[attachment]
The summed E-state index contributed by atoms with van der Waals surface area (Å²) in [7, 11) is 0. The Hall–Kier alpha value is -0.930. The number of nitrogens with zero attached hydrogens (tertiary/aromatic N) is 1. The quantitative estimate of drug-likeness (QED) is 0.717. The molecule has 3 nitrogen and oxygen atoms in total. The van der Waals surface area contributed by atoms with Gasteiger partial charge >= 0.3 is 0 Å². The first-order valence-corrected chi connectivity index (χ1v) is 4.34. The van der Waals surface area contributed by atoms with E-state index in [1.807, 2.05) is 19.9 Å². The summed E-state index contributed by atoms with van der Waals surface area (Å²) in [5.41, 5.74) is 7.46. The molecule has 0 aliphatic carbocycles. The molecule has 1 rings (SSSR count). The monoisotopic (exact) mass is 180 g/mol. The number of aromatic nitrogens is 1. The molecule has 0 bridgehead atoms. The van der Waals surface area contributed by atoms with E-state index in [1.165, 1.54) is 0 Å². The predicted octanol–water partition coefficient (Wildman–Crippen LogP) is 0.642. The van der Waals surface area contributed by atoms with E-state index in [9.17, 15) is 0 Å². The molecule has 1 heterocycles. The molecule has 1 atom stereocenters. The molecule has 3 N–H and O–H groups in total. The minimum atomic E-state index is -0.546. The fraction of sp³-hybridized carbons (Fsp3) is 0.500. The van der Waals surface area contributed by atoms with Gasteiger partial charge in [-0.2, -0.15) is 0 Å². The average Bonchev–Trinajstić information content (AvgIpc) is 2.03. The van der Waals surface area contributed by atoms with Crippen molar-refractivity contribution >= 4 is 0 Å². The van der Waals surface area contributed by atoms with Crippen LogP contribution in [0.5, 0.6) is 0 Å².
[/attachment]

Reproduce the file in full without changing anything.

The summed E-state index contributed by atoms with van der Waals surface area (Å²) in [7, 11) is 0. The Hall–Kier alpha value is -0.930. The number of nitrogens with zero attached hydrogens (tertiary/aromatic N) is 1. The quantitative estimate of drug-likeness (QED) is 0.717. The molecule has 3 nitrogen and oxygen atoms in total. The van der Waals surface area contributed by atoms with Gasteiger partial charge >= 0.3 is 0 Å². The first-order valence-corrected chi connectivity index (χ1v) is 4.34. The van der Waals surface area contributed by atoms with E-state index in [1.807, 2.05) is 19.9 Å². The summed E-state index contributed by atoms with van der Waals surface area (Å²) in [5.41, 5.74) is 7.46. The molecule has 0 aliphatic carbocycles. The molecule has 1 rings (SSSR count). The monoisotopic (exact) mass is 180 g/mol. The number of aromatic nitrogens is 1. The molecule has 0 bridgehead atoms. The van der Waals surface area contributed by atoms with E-state index in [1.165, 1.54) is 0 Å². The predicted octanol–water partition coefficient (Wildman–Crippen LogP) is 0.642. The van der Waals surface area contributed by atoms with E-state index in [9.17, 15) is 0 Å². The molecule has 1 heterocycles. The molecule has 1 atom stereocenters. The molecule has 3 N–H and O–H groups in total. The minimum atomic E-state index is -0.546. The fraction of sp³-hybridized carbons (Fsp3) is 0.500. The van der Waals surface area contributed by atoms with Gasteiger partial charge in [-0.2, -0.15) is 0 Å². The average Bonchev–Trinajstić information content (AvgIpc) is 2.03. The van der Waals surface area contributed by atoms with Crippen molar-refractivity contribution >= 4 is 0 Å². The van der Waals surface area contributed by atoms with Crippen LogP contribution in [0.5, 0.6) is 0 Å².